In the book, most of Asia has fallen under a secret-service dominated Russian “reich”, while an ever more fragmented western Europe grapples with a refugee crisis. The title seems to recall W H Auden’s poem on the death of Yeats: “In the nightmare of the dark / All the dogs of Europe bark / And the living nations wait / Each sequestered in its hate.”

The novel was published in 2017, but as a long-term collaborator of Bacharevic, Khalezin first saw a version in 2014 – since then, he says, “it has become closer to our contemporary world even quicker than I had imagined.” He is still working on condensing Bacharevic’s 900 pages into a 150 minute show and on scaling up his company’s flexible rehearsal versions to fit the Barbican Theatre’s 1,162-seat main space.

Not that the Belarus Free Theatre’s audiences have ever been small. Part of the problem of performing for years in secret scratch locations around Minsk has always been the sheer number of people who regularly turn up, hungry for intellectual immediacy. The level of direct intervention by Lukashenka’s thugs has varied on and off – part of any surveillance state’s strategy is always to fuel uncertainty and surprise – but in 2007, for example, the entire company were arrested in the middle of a performance of Edward Bond’s Eleven Vests.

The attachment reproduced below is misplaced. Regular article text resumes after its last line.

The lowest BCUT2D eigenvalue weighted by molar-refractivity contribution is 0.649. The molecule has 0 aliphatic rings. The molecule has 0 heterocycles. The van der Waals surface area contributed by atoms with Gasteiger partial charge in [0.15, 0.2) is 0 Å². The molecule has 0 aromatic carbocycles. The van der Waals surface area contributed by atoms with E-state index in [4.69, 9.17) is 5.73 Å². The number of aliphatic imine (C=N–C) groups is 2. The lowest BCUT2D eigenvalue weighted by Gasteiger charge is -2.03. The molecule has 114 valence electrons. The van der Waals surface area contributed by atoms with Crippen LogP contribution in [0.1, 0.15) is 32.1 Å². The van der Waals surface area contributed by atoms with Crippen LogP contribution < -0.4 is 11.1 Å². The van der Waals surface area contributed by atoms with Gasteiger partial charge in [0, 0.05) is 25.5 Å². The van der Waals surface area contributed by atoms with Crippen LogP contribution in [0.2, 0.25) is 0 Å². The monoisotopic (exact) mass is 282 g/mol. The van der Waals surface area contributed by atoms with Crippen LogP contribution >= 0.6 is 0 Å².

Ironically, Bond’s play for young people explores the abuse of liberty by state institutions, both school and army – the arrests came within three weeks of a summit on political liberty in eastern Europe at which Vaclav Havel had hosted the Belarus Free Theatre at his country home in the Czech Republic.